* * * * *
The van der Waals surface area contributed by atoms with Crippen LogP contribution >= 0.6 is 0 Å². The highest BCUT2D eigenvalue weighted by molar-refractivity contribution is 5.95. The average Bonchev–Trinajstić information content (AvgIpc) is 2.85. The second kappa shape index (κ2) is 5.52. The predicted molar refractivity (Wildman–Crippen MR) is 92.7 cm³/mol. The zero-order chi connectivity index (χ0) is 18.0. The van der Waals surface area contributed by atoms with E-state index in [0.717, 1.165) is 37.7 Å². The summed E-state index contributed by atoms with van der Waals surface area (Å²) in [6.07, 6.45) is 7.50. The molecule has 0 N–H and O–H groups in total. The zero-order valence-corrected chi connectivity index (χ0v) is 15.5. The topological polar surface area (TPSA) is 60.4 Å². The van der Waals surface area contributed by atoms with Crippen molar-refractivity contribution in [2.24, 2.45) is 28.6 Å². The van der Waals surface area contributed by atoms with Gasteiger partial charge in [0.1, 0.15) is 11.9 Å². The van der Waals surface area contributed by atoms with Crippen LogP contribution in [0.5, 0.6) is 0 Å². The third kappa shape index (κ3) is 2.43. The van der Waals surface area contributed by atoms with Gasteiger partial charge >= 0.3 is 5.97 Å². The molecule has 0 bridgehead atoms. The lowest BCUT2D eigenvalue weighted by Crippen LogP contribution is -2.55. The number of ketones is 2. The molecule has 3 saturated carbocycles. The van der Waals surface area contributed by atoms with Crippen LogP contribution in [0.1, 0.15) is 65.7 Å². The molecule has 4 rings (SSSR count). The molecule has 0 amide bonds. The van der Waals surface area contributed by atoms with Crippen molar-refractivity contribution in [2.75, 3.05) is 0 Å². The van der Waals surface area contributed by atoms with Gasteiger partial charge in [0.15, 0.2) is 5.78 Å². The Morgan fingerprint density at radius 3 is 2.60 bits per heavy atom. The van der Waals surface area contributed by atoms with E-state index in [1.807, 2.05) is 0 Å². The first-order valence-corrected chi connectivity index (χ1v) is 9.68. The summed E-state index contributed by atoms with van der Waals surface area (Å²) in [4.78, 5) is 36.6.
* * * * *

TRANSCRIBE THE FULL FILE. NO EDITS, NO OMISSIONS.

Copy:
The van der Waals surface area contributed by atoms with Crippen LogP contribution >= 0.6 is 0 Å². The highest BCUT2D eigenvalue weighted by molar-refractivity contribution is 5.95. The average Bonchev–Trinajstić information content (AvgIpc) is 2.85. The second kappa shape index (κ2) is 5.52. The predicted molar refractivity (Wildman–Crippen MR) is 92.7 cm³/mol. The zero-order chi connectivity index (χ0) is 18.0. The van der Waals surface area contributed by atoms with E-state index in [0.717, 1.165) is 37.7 Å². The summed E-state index contributed by atoms with van der Waals surface area (Å²) in [6.07, 6.45) is 7.50. The molecule has 0 N–H and O–H groups in total. The zero-order valence-corrected chi connectivity index (χ0v) is 15.5. The topological polar surface area (TPSA) is 60.4 Å². The van der Waals surface area contributed by atoms with Crippen molar-refractivity contribution in [2.24, 2.45) is 28.6 Å². The van der Waals surface area contributed by atoms with Gasteiger partial charge in [0.1, 0.15) is 11.9 Å². The van der Waals surface area contributed by atoms with Crippen LogP contribution in [0.5, 0.6) is 0 Å². The third kappa shape index (κ3) is 2.43. The van der Waals surface area contributed by atoms with Gasteiger partial charge >= 0.3 is 5.97 Å². The molecule has 0 bridgehead atoms. The lowest BCUT2D eigenvalue weighted by Crippen LogP contribution is -2.55. The number of ketones is 2. The molecule has 3 saturated carbocycles. The van der Waals surface area contributed by atoms with Crippen LogP contribution in [0.1, 0.15) is 65.7 Å². The molecule has 4 rings (SSSR count). The molecule has 0 amide bonds. The van der Waals surface area contributed by atoms with Crippen molar-refractivity contribution in [2.75, 3.05) is 0 Å². The van der Waals surface area contributed by atoms with Gasteiger partial charge in [0.15, 0.2) is 5.78 Å². The Morgan fingerprint density at radius 3 is 2.60 bits per heavy atom. The van der Waals surface area contributed by atoms with E-state index in [1.807, 2.05) is 0 Å². The first-order valence-corrected chi connectivity index (χ1v) is 9.68. The summed E-state index contributed by atoms with van der Waals surface area (Å²) in [4.78, 5) is 36.6.